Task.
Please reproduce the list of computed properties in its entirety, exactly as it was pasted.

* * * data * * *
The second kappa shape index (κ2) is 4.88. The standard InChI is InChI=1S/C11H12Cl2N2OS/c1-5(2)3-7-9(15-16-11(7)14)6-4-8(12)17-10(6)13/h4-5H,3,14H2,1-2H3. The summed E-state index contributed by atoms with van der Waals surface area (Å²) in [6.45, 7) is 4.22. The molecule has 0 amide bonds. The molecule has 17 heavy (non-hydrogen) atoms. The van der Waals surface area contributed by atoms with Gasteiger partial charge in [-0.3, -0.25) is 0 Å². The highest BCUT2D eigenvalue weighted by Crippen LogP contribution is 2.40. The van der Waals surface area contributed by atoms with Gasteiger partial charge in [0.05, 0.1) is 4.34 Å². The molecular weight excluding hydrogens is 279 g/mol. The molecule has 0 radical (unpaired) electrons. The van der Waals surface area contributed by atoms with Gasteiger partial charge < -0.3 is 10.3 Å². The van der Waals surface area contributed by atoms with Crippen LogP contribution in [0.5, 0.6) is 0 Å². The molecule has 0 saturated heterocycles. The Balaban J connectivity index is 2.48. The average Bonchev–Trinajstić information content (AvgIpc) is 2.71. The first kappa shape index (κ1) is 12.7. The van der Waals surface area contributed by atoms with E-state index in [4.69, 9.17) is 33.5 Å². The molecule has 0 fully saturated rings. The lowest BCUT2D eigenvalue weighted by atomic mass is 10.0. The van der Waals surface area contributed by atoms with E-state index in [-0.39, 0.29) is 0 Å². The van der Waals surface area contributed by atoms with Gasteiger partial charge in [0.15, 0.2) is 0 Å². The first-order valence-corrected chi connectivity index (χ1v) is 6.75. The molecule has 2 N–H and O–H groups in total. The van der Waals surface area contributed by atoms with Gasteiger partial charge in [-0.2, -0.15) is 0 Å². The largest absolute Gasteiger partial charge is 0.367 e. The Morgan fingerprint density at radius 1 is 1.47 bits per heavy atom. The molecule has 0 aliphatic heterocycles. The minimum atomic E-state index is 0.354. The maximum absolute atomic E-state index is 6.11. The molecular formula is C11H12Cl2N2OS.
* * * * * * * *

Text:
The second kappa shape index (κ2) is 4.88. The standard InChI is InChI=1S/C11H12Cl2N2OS/c1-5(2)3-7-9(15-16-11(7)14)6-4-8(12)17-10(6)13/h4-5H,3,14H2,1-2H3. The summed E-state index contributed by atoms with van der Waals surface area (Å²) in [6.45, 7) is 4.22. The molecule has 0 amide bonds. The molecule has 17 heavy (non-hydrogen) atoms. The van der Waals surface area contributed by atoms with Gasteiger partial charge in [-0.3, -0.25) is 0 Å². The highest BCUT2D eigenvalue weighted by Crippen LogP contribution is 2.40. The van der Waals surface area contributed by atoms with Gasteiger partial charge in [0.05, 0.1) is 4.34 Å². The molecular weight excluding hydrogens is 279 g/mol. The molecule has 0 radical (unpaired) electrons. The van der Waals surface area contributed by atoms with Gasteiger partial charge < -0.3 is 10.3 Å². The van der Waals surface area contributed by atoms with Crippen LogP contribution in [0.5, 0.6) is 0 Å². The molecule has 0 saturated heterocycles. The Balaban J connectivity index is 2.48. The average Bonchev–Trinajstić information content (AvgIpc) is 2.71. The first kappa shape index (κ1) is 12.7. The van der Waals surface area contributed by atoms with E-state index in [4.69, 9.17) is 33.5 Å². The molecule has 0 fully saturated rings. The lowest BCUT2D eigenvalue weighted by atomic mass is 10.0. The van der Waals surface area contributed by atoms with E-state index in [-0.39, 0.29) is 0 Å². The van der Waals surface area contributed by atoms with Gasteiger partial charge in [0.15, 0.2) is 0 Å². The first-order valence-corrected chi connectivity index (χ1v) is 6.75. The molecule has 2 N–H and O–H groups in total. The van der Waals surface area contributed by atoms with Gasteiger partial charge in [-0.2, -0.15) is 0 Å². The largest absolute Gasteiger partial charge is 0.367 e. The Morgan fingerprint density at radius 1 is 1.47 bits per heavy atom. The molecule has 0 aliphatic heterocycles. The minimum atomic E-state index is 0.354. The maximum absolute atomic E-state index is 6.11. The molecular formula is C11H12Cl2N2OS.